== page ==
This weekend, the Toronto Star "New in Homes and Condos" section (a must read for any self-respecting critic!) noted that OCAD has been promised 8,000 square feet of new, ground level gallery space in a forthcoming downtown condo project.
Now, while I'm all for increasing Toronto gallery space, especially for students, I have to say this news touched on a point that's peeved me for some time: OCAD's rather poor use of its existing gallery space. In particular, its designated "student gallery" at 285 Dundas Street West seems catatonic for an institution of OCAD's size and activity, hosting just seven exhibitions per year. The OCAD Graduate Gallery at 205 Richmond seems like a similarly sleepy cipher--it doesn't even have a webpage on the school's site, let alone its own website.
To be fair, I'm aware the school also has a couple of more active gallery spaces, like the recently rebranded (if also somewhat slow-moving) Onsite [at] OCAD, which often focuses on international professional artists, and the student-union funded Xpace, which seems to be the school's best-used venue, if its most distant (located on the trendy Ossington strip, Xpace has a mandate to "bridge students with their established counterparts through experimental programming that cultivates public dialogue" -- the meaning of which I've never really quite figured out).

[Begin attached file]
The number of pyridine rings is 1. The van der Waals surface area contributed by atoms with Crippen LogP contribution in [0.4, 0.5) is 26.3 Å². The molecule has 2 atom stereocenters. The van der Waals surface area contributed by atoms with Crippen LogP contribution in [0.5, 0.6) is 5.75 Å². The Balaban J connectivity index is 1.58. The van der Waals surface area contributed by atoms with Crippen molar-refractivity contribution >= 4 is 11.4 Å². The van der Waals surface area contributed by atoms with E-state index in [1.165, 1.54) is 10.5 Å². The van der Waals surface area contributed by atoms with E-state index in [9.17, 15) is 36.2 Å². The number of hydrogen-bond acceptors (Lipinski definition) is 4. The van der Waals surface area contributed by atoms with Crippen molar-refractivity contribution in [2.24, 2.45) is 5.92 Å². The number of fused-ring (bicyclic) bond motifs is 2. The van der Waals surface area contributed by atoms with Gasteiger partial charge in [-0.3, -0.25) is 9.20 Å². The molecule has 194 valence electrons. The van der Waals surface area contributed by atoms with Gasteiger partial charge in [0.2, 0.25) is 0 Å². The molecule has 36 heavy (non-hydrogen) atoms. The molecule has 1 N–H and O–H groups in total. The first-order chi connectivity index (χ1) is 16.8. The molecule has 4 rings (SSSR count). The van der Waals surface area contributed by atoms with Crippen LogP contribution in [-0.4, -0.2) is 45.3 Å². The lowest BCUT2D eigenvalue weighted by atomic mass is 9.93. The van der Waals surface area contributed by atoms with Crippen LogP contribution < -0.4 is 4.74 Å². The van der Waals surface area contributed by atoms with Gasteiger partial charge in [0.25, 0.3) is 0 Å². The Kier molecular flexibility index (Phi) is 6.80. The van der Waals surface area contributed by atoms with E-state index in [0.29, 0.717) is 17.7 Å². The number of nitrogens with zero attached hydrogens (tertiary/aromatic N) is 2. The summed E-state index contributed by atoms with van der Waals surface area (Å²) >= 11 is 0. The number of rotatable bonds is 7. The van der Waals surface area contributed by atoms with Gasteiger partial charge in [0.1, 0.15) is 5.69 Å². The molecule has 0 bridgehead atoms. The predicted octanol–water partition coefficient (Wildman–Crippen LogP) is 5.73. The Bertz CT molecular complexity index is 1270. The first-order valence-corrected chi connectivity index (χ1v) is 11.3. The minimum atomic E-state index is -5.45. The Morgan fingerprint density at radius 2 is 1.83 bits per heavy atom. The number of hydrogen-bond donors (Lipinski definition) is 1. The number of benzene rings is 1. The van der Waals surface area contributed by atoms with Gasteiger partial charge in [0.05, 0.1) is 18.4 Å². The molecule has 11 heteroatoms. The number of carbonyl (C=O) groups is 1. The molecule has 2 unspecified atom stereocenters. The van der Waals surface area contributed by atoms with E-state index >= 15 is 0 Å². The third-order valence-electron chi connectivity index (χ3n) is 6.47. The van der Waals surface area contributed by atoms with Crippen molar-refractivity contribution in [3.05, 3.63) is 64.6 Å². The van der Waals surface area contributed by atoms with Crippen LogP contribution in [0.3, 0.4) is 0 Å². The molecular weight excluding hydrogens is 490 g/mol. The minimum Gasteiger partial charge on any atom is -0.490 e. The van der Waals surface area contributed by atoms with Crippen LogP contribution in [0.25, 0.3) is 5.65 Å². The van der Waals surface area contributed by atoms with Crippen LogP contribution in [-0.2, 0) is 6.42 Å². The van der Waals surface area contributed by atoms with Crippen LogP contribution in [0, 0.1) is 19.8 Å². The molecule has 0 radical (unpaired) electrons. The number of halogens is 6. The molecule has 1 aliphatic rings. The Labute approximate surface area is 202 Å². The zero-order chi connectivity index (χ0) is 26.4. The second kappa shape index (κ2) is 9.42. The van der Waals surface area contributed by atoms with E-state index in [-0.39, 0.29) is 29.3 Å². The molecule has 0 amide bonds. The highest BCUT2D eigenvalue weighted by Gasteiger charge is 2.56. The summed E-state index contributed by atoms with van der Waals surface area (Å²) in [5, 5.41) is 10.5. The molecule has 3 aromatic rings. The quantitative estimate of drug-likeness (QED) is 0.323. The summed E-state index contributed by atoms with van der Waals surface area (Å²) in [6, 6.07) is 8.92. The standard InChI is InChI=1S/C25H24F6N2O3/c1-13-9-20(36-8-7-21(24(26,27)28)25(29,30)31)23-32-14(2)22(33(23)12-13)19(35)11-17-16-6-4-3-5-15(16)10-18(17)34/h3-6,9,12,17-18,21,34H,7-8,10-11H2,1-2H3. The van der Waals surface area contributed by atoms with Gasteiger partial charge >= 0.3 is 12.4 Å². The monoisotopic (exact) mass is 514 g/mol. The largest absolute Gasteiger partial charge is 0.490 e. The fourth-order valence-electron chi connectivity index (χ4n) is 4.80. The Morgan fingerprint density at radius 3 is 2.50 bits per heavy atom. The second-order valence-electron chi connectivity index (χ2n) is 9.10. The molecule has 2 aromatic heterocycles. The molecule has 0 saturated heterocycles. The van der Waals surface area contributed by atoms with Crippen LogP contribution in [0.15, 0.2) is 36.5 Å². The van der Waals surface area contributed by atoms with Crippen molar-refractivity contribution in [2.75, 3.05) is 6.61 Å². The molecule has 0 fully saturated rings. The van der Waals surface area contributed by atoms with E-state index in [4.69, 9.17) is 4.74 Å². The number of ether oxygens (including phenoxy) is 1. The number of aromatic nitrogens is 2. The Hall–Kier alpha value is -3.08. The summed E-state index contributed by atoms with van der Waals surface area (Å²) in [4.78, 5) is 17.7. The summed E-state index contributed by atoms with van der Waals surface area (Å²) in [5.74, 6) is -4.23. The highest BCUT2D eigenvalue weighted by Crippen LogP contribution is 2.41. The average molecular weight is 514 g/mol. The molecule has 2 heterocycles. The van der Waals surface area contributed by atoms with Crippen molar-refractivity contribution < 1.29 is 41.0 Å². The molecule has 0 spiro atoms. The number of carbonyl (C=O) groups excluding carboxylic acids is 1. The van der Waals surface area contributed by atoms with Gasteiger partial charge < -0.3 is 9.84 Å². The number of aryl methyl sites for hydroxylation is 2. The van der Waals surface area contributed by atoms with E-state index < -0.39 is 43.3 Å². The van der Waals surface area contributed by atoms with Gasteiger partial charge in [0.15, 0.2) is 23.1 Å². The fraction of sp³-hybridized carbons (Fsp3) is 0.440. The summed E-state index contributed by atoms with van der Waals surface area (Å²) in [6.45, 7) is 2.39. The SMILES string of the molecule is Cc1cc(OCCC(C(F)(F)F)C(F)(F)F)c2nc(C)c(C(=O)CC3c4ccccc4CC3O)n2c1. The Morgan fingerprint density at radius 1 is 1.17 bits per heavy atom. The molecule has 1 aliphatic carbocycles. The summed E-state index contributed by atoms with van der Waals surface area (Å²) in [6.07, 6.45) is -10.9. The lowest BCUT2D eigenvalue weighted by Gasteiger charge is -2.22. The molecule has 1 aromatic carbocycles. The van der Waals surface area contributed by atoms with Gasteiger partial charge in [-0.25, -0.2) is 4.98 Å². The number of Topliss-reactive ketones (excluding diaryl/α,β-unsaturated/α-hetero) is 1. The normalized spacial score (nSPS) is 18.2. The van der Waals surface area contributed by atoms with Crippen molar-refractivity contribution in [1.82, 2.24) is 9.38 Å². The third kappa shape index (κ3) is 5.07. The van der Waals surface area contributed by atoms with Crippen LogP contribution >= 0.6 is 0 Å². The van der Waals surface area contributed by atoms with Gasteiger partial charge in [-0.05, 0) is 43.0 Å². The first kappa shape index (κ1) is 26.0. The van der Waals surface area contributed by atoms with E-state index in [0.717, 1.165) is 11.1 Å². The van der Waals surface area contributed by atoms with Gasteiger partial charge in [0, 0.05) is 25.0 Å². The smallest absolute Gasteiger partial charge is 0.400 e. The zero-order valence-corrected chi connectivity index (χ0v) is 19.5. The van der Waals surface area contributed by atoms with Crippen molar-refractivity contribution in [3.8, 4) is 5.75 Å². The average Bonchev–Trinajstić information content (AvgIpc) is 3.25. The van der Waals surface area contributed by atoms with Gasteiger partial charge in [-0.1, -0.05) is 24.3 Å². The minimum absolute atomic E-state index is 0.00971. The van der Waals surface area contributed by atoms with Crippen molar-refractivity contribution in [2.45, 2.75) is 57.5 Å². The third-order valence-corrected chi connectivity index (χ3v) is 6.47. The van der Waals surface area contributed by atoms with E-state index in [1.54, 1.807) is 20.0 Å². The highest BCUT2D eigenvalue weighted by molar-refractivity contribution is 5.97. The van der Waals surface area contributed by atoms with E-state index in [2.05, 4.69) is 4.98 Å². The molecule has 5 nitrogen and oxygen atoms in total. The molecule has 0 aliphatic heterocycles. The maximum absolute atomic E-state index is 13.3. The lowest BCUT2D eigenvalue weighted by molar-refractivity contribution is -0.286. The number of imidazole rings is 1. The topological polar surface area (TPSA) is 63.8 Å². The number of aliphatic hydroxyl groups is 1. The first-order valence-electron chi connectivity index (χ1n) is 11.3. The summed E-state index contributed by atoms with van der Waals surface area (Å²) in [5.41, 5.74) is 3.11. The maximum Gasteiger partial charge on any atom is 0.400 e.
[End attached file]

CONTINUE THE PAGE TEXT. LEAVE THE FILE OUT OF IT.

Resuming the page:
These stronger points aside, I don't think OCAD's promised megaspace at Richmond and Duncan will be of any use unless the school can get its collective act together and get students (or truly student-focused curators) actually putting new shows up every week or two.
I welcome anyone to call "golden light of nostalgia" on this little diatribe, but a one-to-two week turnover is the basis of the student gallery program at my alma mater of NSCAD, and I think it benefits both individual students (in terms of learning how to individually prep a show, meet deadlines, etc.) and the college (in terms of the openings providing a regular social venue and gathering point).
Like I said, it's always great to see new gallery spaces, particularly ones in the name of education. But you have to know how to use the space to get the most educational mileage of out of it, and I don't always see that happening at OCAD--or, for that matter, other downtown Toronto art programs.
Suggested solutions? Related gripes (I'm sure some will take exception to the condo's marketing scheme, including free lithos from OCAD students)? Feel free to post.
Image of Antony Gormley's Blind Light installation at Hayward Gallery via Metapedia
Monday, August 23, 2010
Posted by Leah Sandals at 8:58 PM